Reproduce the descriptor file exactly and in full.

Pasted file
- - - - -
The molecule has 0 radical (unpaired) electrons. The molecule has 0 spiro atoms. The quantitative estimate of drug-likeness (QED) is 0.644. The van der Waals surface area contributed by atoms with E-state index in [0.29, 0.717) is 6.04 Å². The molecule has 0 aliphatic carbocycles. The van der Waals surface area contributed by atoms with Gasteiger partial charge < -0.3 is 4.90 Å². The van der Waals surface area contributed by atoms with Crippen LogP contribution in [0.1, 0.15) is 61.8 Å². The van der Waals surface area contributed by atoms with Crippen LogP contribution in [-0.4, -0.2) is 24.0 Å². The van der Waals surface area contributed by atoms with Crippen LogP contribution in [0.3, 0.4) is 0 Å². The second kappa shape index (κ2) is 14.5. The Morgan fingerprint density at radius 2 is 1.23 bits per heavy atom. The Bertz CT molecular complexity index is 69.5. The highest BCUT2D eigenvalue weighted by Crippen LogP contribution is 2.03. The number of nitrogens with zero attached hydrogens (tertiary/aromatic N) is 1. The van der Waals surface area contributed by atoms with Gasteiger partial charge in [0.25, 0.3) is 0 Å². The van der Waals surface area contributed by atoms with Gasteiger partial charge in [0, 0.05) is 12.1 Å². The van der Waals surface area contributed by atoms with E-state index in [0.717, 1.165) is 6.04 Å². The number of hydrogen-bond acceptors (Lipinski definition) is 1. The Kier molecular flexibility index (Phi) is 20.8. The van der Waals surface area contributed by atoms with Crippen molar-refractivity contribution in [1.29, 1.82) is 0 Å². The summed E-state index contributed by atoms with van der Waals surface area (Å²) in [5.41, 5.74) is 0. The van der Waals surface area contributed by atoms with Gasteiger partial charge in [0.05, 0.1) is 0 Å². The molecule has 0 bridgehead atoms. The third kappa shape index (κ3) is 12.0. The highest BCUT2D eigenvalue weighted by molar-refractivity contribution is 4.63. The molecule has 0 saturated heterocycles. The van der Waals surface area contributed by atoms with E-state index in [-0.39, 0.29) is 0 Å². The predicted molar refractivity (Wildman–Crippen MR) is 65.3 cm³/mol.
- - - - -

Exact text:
The molecule has 0 radical (unpaired) electrons. The molecule has 0 spiro atoms. The quantitative estimate of drug-likeness (QED) is 0.644. The van der Waals surface area contributed by atoms with E-state index in [0.29, 0.717) is 6.04 Å². The molecule has 0 aliphatic carbocycles. The van der Waals surface area contributed by atoms with Gasteiger partial charge < -0.3 is 4.90 Å². The van der Waals surface area contributed by atoms with Crippen LogP contribution in [0.1, 0.15) is 61.8 Å². The van der Waals surface area contributed by atoms with Crippen LogP contribution in [-0.4, -0.2) is 24.0 Å². The van der Waals surface area contributed by atoms with Crippen LogP contribution in [0.3, 0.4) is 0 Å². The second kappa shape index (κ2) is 14.5. The Morgan fingerprint density at radius 2 is 1.23 bits per heavy atom. The Bertz CT molecular complexity index is 69.5. The highest BCUT2D eigenvalue weighted by Crippen LogP contribution is 2.03. The number of nitrogens with zero attached hydrogens (tertiary/aromatic N) is 1. The van der Waals surface area contributed by atoms with Gasteiger partial charge in [0.25, 0.3) is 0 Å². The van der Waals surface area contributed by atoms with Gasteiger partial charge in [0, 0.05) is 12.1 Å². The van der Waals surface area contributed by atoms with E-state index in [0.717, 1.165) is 6.04 Å². The number of hydrogen-bond acceptors (Lipinski definition) is 1. The Kier molecular flexibility index (Phi) is 20.8. The van der Waals surface area contributed by atoms with Crippen molar-refractivity contribution in [1.29, 1.82) is 0 Å². The summed E-state index contributed by atoms with van der Waals surface area (Å²) in [5.41, 5.74) is 0. The van der Waals surface area contributed by atoms with Gasteiger partial charge in [0.05, 0.1) is 0 Å². The molecule has 0 bridgehead atoms. The third kappa shape index (κ3) is 12.0. The highest BCUT2D eigenvalue weighted by molar-refractivity contribution is 4.63. The molecule has 0 saturated heterocycles. The van der Waals surface area contributed by atoms with E-state index in [-0.39, 0.29) is 0 Å². The predicted molar refractivity (Wildman–Crippen MR) is 65.3 cm³/mol.